Quaternary Environments and Geoarchaeology (QEG)

Quaternary Environments and Geoarchaeology (QEG) is an international group exploring the interface of Quaternary climate changes and landscape dynamics in diverse global systems.

Harrat al Birk.

Our strength is in investigating human-environment interactions and past climate dynamics and responses across and between the Earth’s five 'spheres'.

These five 'spheres' are cryosphere, hydrosphere, lithosphere, biosphere, and atmosphere.

Our world-class laboratory facilities underpin our research outputs.

Namib Desert.

They allow us to drive forward novel methodological techniques in Quaternary science, such as pollen geochemistry and field-portable luminescence.

QEG’s world-leading research draws upon our numerous productive international and national partnerships, including analytical facilities and academic collaborators.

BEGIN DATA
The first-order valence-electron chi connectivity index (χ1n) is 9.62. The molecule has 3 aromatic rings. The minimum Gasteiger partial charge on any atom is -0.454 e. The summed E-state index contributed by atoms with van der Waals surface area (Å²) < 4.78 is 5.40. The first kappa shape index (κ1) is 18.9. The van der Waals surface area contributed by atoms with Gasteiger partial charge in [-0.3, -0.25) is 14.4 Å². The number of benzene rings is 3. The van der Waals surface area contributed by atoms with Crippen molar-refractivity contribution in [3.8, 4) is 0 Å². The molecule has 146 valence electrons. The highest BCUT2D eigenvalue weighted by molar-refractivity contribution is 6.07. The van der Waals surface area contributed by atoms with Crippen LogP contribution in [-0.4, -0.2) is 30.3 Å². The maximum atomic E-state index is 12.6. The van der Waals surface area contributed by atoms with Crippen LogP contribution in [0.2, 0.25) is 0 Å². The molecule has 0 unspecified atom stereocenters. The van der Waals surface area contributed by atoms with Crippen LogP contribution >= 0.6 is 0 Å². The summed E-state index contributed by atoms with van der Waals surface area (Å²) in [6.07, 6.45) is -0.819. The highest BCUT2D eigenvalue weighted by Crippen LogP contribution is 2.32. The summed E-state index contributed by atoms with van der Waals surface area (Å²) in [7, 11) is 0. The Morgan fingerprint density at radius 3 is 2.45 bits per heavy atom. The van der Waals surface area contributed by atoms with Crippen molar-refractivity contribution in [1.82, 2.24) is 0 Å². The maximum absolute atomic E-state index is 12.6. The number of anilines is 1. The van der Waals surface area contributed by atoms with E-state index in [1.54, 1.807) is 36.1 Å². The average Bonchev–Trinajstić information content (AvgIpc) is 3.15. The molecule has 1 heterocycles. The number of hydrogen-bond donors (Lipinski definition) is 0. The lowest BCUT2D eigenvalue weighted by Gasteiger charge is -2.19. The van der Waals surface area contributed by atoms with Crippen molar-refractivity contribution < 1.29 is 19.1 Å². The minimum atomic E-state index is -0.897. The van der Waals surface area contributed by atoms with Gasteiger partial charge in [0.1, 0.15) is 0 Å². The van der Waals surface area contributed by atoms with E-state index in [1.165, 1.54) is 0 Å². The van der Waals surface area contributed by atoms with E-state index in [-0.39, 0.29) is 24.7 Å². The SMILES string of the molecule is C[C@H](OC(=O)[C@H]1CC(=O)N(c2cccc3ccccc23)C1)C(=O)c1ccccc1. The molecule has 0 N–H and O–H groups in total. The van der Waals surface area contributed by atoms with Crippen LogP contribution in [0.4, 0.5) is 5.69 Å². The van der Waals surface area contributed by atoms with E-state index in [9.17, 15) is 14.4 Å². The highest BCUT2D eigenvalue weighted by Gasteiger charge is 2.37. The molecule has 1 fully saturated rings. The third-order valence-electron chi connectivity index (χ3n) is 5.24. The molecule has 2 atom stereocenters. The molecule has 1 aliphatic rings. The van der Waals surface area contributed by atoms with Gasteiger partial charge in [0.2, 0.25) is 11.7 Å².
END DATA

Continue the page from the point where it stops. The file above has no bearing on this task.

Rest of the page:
Our research

Climate systems

We explore the social and physical science of past, present and future climate change and its interactions with society. This includes the social science of how climate change and proposed solutions to it are perceived, evaluated, and governed.

We also investigate the physical science of past climate dynamics, including palaeoclimate, ice sheets and sea-level.


  • Responsible incentivisation of methods for removing carbon dioxide from the atmosphere
  • Governance of ideas for managing solar radiation and cooling the Earth
  • Perceptions of tipping points in the Earth’s climate system and understanding mechanisms for tipping social systems
  • Social construction of ‘natural’ and ‘nature-based’ solutions to climate change


Dryland systems